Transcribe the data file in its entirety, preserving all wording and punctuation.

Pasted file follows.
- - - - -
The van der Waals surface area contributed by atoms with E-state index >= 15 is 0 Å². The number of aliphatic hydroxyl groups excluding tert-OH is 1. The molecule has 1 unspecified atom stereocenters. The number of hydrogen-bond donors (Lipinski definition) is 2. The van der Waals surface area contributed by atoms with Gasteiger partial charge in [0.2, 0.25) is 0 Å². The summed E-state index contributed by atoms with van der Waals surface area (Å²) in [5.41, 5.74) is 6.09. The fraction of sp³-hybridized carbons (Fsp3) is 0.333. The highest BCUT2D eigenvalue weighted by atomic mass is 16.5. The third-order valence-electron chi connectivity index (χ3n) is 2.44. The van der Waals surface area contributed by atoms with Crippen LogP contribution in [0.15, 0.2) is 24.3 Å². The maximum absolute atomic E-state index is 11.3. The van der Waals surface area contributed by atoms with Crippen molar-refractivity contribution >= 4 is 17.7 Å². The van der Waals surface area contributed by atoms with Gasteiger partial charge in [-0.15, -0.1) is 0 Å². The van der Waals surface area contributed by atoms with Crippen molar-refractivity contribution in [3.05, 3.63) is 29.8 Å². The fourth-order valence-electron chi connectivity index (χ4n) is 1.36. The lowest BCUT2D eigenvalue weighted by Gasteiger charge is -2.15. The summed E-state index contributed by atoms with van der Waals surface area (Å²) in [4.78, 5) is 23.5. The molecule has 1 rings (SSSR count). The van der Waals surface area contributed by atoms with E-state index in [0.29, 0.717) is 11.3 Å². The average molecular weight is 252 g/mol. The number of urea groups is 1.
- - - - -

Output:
The van der Waals surface area contributed by atoms with E-state index >= 15 is 0 Å². The number of aliphatic hydroxyl groups excluding tert-OH is 1. The molecule has 1 unspecified atom stereocenters. The number of hydrogen-bond donors (Lipinski definition) is 2. The van der Waals surface area contributed by atoms with Gasteiger partial charge in [0.2, 0.25) is 0 Å². The summed E-state index contributed by atoms with van der Waals surface area (Å²) in [5.41, 5.74) is 6.09. The fraction of sp³-hybridized carbons (Fsp3) is 0.333. The highest BCUT2D eigenvalue weighted by atomic mass is 16.5. The third-order valence-electron chi connectivity index (χ3n) is 2.44. The van der Waals surface area contributed by atoms with Crippen LogP contribution in [0.15, 0.2) is 24.3 Å². The maximum absolute atomic E-state index is 11.3. The van der Waals surface area contributed by atoms with Crippen molar-refractivity contribution >= 4 is 17.7 Å². The van der Waals surface area contributed by atoms with Gasteiger partial charge in [-0.15, -0.1) is 0 Å². The van der Waals surface area contributed by atoms with Crippen molar-refractivity contribution in [3.05, 3.63) is 29.8 Å². The fourth-order valence-electron chi connectivity index (χ4n) is 1.36. The lowest BCUT2D eigenvalue weighted by Gasteiger charge is -2.15. The summed E-state index contributed by atoms with van der Waals surface area (Å²) in [4.78, 5) is 23.5. The molecule has 1 rings (SSSR count). The van der Waals surface area contributed by atoms with E-state index in [0.29, 0.717) is 11.3 Å². The average molecular weight is 252 g/mol. The number of urea groups is 1.